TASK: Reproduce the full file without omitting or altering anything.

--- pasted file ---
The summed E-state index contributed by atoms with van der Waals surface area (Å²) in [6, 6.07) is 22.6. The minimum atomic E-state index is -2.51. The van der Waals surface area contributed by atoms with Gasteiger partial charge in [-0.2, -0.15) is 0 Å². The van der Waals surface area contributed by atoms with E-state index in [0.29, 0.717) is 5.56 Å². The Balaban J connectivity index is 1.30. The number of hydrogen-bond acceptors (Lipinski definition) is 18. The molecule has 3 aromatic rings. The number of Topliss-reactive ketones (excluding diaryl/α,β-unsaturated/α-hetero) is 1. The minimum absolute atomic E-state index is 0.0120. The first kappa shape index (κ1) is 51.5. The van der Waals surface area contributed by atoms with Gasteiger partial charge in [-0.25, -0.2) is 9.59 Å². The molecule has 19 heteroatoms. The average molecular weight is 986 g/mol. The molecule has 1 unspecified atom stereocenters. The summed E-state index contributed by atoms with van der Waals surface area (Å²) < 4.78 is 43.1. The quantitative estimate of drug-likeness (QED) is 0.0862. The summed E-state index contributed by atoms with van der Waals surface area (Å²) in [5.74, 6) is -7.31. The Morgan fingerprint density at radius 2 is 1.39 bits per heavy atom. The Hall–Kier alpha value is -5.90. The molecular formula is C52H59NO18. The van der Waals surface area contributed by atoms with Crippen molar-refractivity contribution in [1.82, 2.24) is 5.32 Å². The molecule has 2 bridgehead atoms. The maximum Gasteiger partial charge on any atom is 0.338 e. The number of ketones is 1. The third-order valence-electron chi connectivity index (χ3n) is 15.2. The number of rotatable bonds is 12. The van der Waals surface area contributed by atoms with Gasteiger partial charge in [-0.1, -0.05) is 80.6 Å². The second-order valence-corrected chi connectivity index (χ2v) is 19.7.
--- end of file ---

The summed E-state index contributed by atoms with van der Waals surface area (Å²) in [6, 6.07) is 22.6. The minimum atomic E-state index is -2.51. The van der Waals surface area contributed by atoms with Gasteiger partial charge in [-0.2, -0.15) is 0 Å². The van der Waals surface area contributed by atoms with E-state index in [0.29, 0.717) is 5.56 Å². The Balaban J connectivity index is 1.30. The number of hydrogen-bond acceptors (Lipinski definition) is 18. The molecule has 3 aromatic rings. The number of Topliss-reactive ketones (excluding diaryl/α,β-unsaturated/α-hetero) is 1. The minimum absolute atomic E-state index is 0.0120. The first kappa shape index (κ1) is 51.5. The van der Waals surface area contributed by atoms with Gasteiger partial charge in [-0.25, -0.2) is 9.59 Å². The molecule has 19 heteroatoms. The average molecular weight is 986 g/mol. The molecule has 1 unspecified atom stereocenters. The summed E-state index contributed by atoms with van der Waals surface area (Å²) < 4.78 is 43.1. The quantitative estimate of drug-likeness (QED) is 0.0862. The summed E-state index contributed by atoms with van der Waals surface area (Å²) in [5.74, 6) is -7.31. The Morgan fingerprint density at radius 2 is 1.39 bits per heavy atom. The Hall–Kier alpha value is -5.90. The molecular formula is C52H59NO18. The van der Waals surface area contributed by atoms with Crippen molar-refractivity contribution in [1.82, 2.24) is 5.32 Å². The molecule has 2 bridgehead atoms. The maximum Gasteiger partial charge on any atom is 0.338 e. The number of ketones is 1. The third-order valence-electron chi connectivity index (χ3n) is 15.2. The number of rotatable bonds is 12. The van der Waals surface area contributed by atoms with Gasteiger partial charge in [-0.1, -0.05) is 80.6 Å². The second-order valence-corrected chi connectivity index (χ2v) is 19.7.